Sessions and kernels

Backend.AI spawns sessions to host various kinds of computation with associated computing resources. Each session may have one or more kernels. We call sessions with multiple kernels as “cluster sessions”.

A kernel represents an isolated unit of computation such as a container, a virtual machine, a native process, or even a Kubernetes pod, depending on the Agent’s backed implementation and configurations. The most common form of a kernel is a Docker container. For container or VM-based kernels, they are also associated with the base images. The most common form of a base image is the OCI container images.

Kernel roles in a cluster session

In a cluster session with multiple kernels, each kernel has a role. By default, the first container takes the “main” role while others takes the “sub” role. All kernels are given unique hostnames like “main1”, “sub1”, “sub2”, …, and “subN” (the cluster size is N+1 in this case). A non-cluster session has one “main1” kernel only.

All interactions with a session are routed to its “main1” kernel, while the “main1” kernel is allowed to access all other kernels via a private network.

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Cluster Networking

Session templates

A session template is a predefined set of parameters to create a session, while they can be overriden by the caller. It may define additional kernel roles for a cluster session, with different base images and resource specifications.

Session types

There are several classes of sessions for different purposes having different features.

표 1 Features by the session type






Code execution

Service port


Session result


Compute session is the most generic form of session to host computations. It has two operation modes: interactive and batch.

Interactive compute session

Interactive compute sessions are used to run various interactive applications and development tools, such as Jupyter Notebooks, web-based terminals, and etc. It is expected that the users control their lifecycles (e.g., terminating them) while Backend.AI offers configuration knobs for the administrators to set idle timeouts with various criteria.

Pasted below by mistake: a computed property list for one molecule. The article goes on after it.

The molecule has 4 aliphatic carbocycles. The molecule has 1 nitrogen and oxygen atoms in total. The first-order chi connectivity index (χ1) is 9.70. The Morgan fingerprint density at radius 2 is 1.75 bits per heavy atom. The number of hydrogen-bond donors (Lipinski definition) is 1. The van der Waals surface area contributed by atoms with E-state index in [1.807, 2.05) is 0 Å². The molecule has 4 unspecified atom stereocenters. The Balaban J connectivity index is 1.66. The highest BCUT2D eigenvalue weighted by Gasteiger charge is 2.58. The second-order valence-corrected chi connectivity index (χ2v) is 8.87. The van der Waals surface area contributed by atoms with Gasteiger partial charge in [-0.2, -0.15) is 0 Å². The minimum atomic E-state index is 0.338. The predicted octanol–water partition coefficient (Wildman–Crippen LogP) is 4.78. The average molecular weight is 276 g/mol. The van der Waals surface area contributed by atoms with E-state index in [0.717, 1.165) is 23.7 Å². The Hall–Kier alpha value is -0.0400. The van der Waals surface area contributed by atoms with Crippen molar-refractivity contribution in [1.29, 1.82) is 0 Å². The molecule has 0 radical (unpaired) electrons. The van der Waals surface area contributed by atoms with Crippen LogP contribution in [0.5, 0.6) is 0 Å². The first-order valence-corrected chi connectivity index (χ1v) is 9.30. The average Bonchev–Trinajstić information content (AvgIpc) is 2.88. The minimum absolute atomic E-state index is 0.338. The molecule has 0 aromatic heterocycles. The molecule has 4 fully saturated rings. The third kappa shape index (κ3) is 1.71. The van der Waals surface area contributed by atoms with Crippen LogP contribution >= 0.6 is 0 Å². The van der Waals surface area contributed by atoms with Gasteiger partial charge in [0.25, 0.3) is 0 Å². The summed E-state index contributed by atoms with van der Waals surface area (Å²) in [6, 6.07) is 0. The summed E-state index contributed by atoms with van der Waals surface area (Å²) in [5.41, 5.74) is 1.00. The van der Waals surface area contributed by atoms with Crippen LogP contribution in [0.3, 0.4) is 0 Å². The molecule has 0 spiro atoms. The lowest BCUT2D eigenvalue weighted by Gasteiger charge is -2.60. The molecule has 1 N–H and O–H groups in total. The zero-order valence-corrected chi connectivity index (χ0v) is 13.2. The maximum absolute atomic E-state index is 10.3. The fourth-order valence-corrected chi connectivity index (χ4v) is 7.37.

There are two major ways to interact with an interactive compute session: service ports and the code execution API.

Service ports

TODO: port mapping diagram

Code execution

TODO: execution API state diagram

Batch compute session

Batch compute sessions are used to host a “run-to-completion” script with a finite execution time. It has two result states: SUCCESS or FAILED, which is defined by whether the main program’s exit code is zero or not.

Dependencies between compute sessions


Inference session

Service endpoint and routing


System session

SFTP access


Backend.AI keeps track of sessions using a state-machine to represent the various lifecycle stages of them.

TODO: session/kernel state diagram

TODO: two-level scheduler architecture diagram

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Resource groups

Session selection strategy

Heuristic FIFO

The default session selection strategy is the heuristic FIFO. It mostly works like a FIFO queue to select the oldest pending session, but offers an option to enable a head-of-line (HoL) blocking avoidance logic.

The HoL blocking problem happens when the oldest pending session requires too much resources so that it cannot be scheduled while other subsequent pending sessions fit within the available cluster resources. Those subsequent pending sessions that can be started never have chances until the oldest pending session (“blocker”) is either cancelled or more running sessions terminate and release more cluster resources.

When enabled, the HoL blocking avoidance logic keeps track of the retry count of scheduling attempts of each pending session and pushes back the pending sessions whose retry counts exceed a certain threshold. This option should be explicitly enabled by the administrators or during installation.

Dominant resource fairness (DRF)

Agent selection strategy